Why has the QS profession been so slow to adopt electronic tendering, asks BCIS executive director?
“It is inconceivable that in five years time we will still be sending printed documents by post to get tenders.”
When I said that, or something like it, at the RICS IT conference back in 2002, it didn’t seem too bold a statement. Yet here we are five years later, and the BCIS research (admittedly carried out last year) suggests that over three-quarters of tender documents are still sent to and fro as hardcopy in boxes.
The amount of re-keying of information within the industry must be phenomenal! The role of the scribe, thought to have died out within 100 years of the invention of printing in the 15th Century is alive and well in construction in the 21st Century.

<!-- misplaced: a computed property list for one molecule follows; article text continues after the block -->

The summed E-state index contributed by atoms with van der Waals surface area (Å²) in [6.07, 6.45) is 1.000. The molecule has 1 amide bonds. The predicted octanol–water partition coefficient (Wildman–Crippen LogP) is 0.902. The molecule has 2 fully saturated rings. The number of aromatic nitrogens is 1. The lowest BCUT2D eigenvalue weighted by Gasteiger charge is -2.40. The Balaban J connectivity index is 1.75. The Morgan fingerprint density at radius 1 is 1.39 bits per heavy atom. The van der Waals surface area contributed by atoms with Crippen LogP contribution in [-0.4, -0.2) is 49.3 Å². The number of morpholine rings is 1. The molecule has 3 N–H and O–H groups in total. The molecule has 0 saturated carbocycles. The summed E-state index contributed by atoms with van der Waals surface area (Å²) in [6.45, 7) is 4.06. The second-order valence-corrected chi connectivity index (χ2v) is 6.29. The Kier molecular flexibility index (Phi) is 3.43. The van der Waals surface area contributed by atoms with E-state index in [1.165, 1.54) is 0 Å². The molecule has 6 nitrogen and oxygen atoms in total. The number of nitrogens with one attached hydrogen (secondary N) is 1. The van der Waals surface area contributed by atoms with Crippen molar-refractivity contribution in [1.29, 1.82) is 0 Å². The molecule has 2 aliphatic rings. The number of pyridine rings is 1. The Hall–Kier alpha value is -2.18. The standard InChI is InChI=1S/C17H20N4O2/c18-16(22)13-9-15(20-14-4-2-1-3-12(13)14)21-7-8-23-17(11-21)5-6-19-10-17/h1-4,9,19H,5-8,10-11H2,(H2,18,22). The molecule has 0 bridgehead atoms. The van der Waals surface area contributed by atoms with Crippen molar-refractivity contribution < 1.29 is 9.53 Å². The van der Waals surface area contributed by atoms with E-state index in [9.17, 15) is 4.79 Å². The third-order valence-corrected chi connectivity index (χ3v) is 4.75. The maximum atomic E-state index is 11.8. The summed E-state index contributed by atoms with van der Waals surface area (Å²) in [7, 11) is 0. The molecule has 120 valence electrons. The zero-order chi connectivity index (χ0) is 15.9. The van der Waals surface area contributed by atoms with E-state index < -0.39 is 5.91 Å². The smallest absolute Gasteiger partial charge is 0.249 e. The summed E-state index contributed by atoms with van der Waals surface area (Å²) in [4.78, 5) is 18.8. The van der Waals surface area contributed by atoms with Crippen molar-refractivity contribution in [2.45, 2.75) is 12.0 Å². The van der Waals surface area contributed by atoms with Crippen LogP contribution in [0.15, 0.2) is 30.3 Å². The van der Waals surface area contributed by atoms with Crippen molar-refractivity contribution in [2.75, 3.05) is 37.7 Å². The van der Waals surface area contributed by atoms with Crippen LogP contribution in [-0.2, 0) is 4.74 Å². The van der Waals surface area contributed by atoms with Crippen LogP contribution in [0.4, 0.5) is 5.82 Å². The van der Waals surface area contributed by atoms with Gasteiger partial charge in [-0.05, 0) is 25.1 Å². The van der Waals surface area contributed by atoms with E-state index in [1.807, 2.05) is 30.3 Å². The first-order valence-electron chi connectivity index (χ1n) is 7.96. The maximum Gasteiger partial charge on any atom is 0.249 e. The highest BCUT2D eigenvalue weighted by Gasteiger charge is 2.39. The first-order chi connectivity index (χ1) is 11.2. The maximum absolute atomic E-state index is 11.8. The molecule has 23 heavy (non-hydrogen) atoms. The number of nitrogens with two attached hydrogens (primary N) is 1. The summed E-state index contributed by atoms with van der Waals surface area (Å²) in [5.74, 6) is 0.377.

Currently, nearly half the contract documents seen by the BCIS are priced by hand – all of the numbers will have been calculated on a computer.
Surveyors say that they are concerned about lack of standard systems, legal issues, technological requirements and costs. Personally I think that the first three are excuses to do nothing.
Cost was an issue but that has been removed by the introduction of RICS eTendering which offers a pay-per-tender access to a fully developed e-tendering service at £500 per tender. Use of the system is free to contractors (suppliers) who are invited to tender.
Currently RICS members ‘own’ the procurement process for construction. Unless the profession can offer modern tendering practice it may well find its pre-eminent position as the advisers on construction procurement under threat.